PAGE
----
Kreutz R (2014) Pharmacokinetics and pharmacodynamics of rivaroxaban–an oral, direct factor Xa inhibitor. Curr Clin Pharmacol 9(1):75–83CrossRefPubMedGoogle Scholar
  4. 4.
    Samama MM, Contant G, Spiro TE et al (2013) Laboratory assessment of rivaroxaban: a review. Thromb J 11(1):11CrossRefPubMedPubMedCentralGoogle Scholar
  5. 5.
    Patel MR, Mahaffey KW, Garg J et al (2011) Rivaroxaban versus warfarin in nonvalvular atrial fibrillation. N Engl J Med 365(10):883–891CrossRefPubMedGoogle Scholar
  6. 6.
    Reilly PA, Lehr T, Haertter S et al (2014) The effect of dabigatran plasma concentrations and patient characteristics on the frequency of ischemic stroke and major bleeding in atrial fibrillation patients: the RE-LY Trial (randomized evaluation of long-term anticoagulation therapy). J Am Coll Cardiol 63(4):321–328CrossRefPubMedGoogle Scholar
  7. 7.
    Eikelboom JW, Connolly SJ, Brueckmann M et al (2013) Dabigatran versus warfarin in patients with mechanical heart valves. N Engl J Med 369(13):1206–1214CrossRefPubMedGoogle Scholar
  8. 8.
    Camm AJ, Amarenco P, Haas S et al (2016) XANTUS: a real-world, prospective, observational study of patients treated with rivaroxaban for stroke prevention in atrial fibrillation. Eur Heart J 37(14):1145–1153CrossRefPubMedGoogle Scholar
  9. 9.
    First Pan-Asian Real-World Study on the use of once daily direct factor Xa inhibitor for stroke prevention in patients with atrial fibrillation In: Bayer: science for a better life global news. Accessed 17 Jan 2018
  10. 10.
    Streiff MB, Agnelli G, Connors JM et al (2016) Guidance for the treatment of deep vein thrombosis and pulmonary embolism. J Thromb Thrombolysis 41(1):32–67CrossRefPubMedPubMedCentralGoogle Scholar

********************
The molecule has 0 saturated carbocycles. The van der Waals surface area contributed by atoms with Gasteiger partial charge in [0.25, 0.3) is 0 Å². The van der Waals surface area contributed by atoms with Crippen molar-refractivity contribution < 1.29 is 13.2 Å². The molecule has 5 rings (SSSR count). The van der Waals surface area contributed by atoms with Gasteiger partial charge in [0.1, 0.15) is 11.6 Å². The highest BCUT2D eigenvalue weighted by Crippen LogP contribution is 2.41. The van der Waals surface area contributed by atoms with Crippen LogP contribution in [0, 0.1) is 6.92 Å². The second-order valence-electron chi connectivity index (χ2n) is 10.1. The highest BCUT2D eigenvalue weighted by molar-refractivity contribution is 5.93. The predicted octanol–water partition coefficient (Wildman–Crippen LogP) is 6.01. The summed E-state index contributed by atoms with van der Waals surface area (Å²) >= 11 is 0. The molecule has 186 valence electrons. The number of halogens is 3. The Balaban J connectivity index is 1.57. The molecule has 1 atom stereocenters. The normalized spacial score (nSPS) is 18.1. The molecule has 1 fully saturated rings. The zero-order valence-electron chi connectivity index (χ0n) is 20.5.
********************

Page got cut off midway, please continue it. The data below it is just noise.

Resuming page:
11. 11.
    Mueck W, Stampfuss J, Kubitza D, Becka M (2014) Clinical pharmacokinetic and pharmacodynamic profile of rivaroxaban. Clin Pharmacokinet 53(1):1–16CrossRefPubMedGoogle Scholar
  12. 12.
    Ahmed S, Zhou Z, Zhou J, Chen SQ (2016) Pharmacogenomics of drug metabolizing enzymes and transporters: relevance to precision medicine. Genom Proteom Bioinform 14(5):298–313CrossRefGoogle Scholar
  13. 13.
    Ozen F, Silan C, Uludag A et al (2011) Association between ABCB1 (MDR1) gene 3435 C> T polymorphism and colchicine unresponsiveness of FMF patients. Ren Fail 33(9):899–903CrossRefPubMedGoogle Scholar
  14. 14.
    Zhao X, Sun P, Zhou Y et al (2009) Safety, pharmacokinetics and pharmacodynamics of single/multiple doses of the oral, direct Factor Xa inhibitor rivaroxaban in healthy Chinese subjects. Br J Clin Pharmacol 68(1):77–88CrossRefPubMedPubMedCentralGoogle Scholar
  15. 15.
    Van dyk M, Marshall JC, Sorich MJ, Wood LS, Rowland A (2018) Assessment of inter-racial variability in CYP3A4 activity and inducibility among healthy adult males of Caucasian and South Asian ancestries. Eur J Clin Pharmacol 74(7):913–920CrossRefPubMedGoogle Scholar

Copyright information

© Springer Science+Business Media, LLC, part of Springer Nature 2018

Authors and Affiliations

  1. 1.Department of PharmacyKhoo Teck Puat HospitalSingaporeSingapore
  2. 2.Consultant CardiologistSarawak Heart CentreKota SamarahanMalaysia
  3. 3.Clinical Research Centre, Sarawak General HospitalJalan HospitalKuchingMalaysia

Personalised recommendations